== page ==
Providing equitable care for members of the LGBTQ+ community will be the topic of the 14th annual Dorothy Hussain Distinguished Lectureship hosted by The University of Toledo College of Nursing.
Dr. Emily Zaragoza, a board-certified family medicine and integrative medicine specialist who holds clinical faculty positions at the University of Arizona College of Medicine and the University of Washington College of Medicine, will be the keynote speaker.
The free, public lecture, “Sensitive Equitable Care for LGBTQ+ Populations,” will be held Tuesday, Oct. 5, from 4 to 6 p.m. in Collier Building Room 1000 with a virtual simulcast available on Webex.
Advanced registration is required for both the in-person event and the virtual presentation through the College of Nursing website.
Zaragoza, a native Ohioan who earned her medical degree at the former Medical College of Ohio, will discuss topics including proper terms and definitions, preventative care, gender-affirming treatments and cardiovascular health through the lens of four LGBTQ+ patients she’s treated in her own practice.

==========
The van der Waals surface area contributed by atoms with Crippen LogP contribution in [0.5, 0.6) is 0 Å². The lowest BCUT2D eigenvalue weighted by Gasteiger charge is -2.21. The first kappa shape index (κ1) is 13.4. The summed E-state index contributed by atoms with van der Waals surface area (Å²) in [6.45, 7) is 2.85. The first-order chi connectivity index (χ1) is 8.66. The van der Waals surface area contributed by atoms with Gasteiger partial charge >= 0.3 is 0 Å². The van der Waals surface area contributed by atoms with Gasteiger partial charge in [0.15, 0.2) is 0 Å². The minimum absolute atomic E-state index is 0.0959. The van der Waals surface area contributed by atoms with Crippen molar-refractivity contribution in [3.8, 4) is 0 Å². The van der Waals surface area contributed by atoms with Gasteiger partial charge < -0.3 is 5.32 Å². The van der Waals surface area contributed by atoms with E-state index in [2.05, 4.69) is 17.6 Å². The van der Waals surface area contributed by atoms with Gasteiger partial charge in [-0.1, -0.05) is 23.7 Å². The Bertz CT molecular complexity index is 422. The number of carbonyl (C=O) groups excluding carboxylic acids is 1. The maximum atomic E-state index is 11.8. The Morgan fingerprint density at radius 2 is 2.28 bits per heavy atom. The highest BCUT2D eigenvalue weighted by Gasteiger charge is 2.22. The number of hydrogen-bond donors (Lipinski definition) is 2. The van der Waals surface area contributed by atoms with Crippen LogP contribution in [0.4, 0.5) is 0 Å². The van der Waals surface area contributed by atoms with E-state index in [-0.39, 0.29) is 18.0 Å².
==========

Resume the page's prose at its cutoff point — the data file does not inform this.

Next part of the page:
It is well-documented in the medical literature that many members of the LGBTQ+ community do not seek care over concerns of bias.
Clinicians, Zaragoza said, can address this in part by recognizing and addressing their own biases, even if they are unintentional — such as assuming a women’s spouse is a man or only giving a patient the option of identifying themselves as male or female.
“There is a bias to medical care in almost everything we do that makes this population feel unwelcomed,” she said. “Clinicians need to reflect on their own bias, their own language and interactions with this population. I hope my talk helps give clinicians tools to make this population feel comfortable and allows them to receive medical care.”
In addition to her academic appointments, Zaragoza serves as medical director of The Health Clinic in Seattle, Wash., for Premise Health.
Other panelists include:
• Jami Taylor, UToledo professor of political science and director of the Master of Public Administration Program;
• Rob Salem, clinical professor and associate dean for diversity and inclusion in the UToledo College of Law; and
• Beth Sander Thompson, an advanced practice registered nurse specializing in obstetrics and gynecology.
Dr. Linda Lewandowski, dean of the College of Nursing, interim executive director for University Campus Health Services, and vice provost for Health Affairs for Interprofessional and Community Partnerships, will serve as the moderator.
The lecture is named after the late Dorothy Gladys Hussain, whose professional career spanned 32 years as a staff nurse and critical care nurse at the former Medical College of Ohio Hospital. She was known for patient advocacy and championing patients’ rights.